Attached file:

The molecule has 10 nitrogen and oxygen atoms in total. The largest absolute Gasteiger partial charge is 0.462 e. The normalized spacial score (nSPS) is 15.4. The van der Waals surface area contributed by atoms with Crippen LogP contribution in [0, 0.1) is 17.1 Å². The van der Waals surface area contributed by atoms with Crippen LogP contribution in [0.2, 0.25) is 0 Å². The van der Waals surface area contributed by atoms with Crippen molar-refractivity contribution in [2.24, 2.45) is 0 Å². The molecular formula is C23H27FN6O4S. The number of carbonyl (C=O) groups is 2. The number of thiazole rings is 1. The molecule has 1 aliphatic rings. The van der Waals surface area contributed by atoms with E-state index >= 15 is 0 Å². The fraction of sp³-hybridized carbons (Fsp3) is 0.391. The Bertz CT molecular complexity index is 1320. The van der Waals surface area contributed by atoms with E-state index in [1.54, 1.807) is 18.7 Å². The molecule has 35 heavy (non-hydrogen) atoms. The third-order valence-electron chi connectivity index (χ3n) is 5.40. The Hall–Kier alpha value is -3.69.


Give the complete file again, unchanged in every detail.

The molecule has 10 nitrogen and oxygen atoms in total. The largest absolute Gasteiger partial charge is 0.462 e. The normalized spacial score (nSPS) is 15.4. The van der Waals surface area contributed by atoms with Crippen LogP contribution in [0, 0.1) is 17.1 Å². The van der Waals surface area contributed by atoms with Crippen LogP contribution in [0.2, 0.25) is 0 Å². The van der Waals surface area contributed by atoms with Crippen molar-refractivity contribution in [2.24, 2.45) is 0 Å². The molecular formula is C23H27FN6O4S. The number of carbonyl (C=O) groups is 2. The number of thiazole rings is 1. The molecule has 1 aliphatic rings. The van der Waals surface area contributed by atoms with E-state index >= 15 is 0 Å². The fraction of sp³-hybridized carbons (Fsp3) is 0.391. The Bertz CT molecular complexity index is 1320. The van der Waals surface area contributed by atoms with E-state index in [1.54, 1.807) is 18.7 Å². The molecule has 35 heavy (non-hydrogen) atoms. The third-order valence-electron chi connectivity index (χ3n) is 5.40. The Hall–Kier alpha value is -3.69.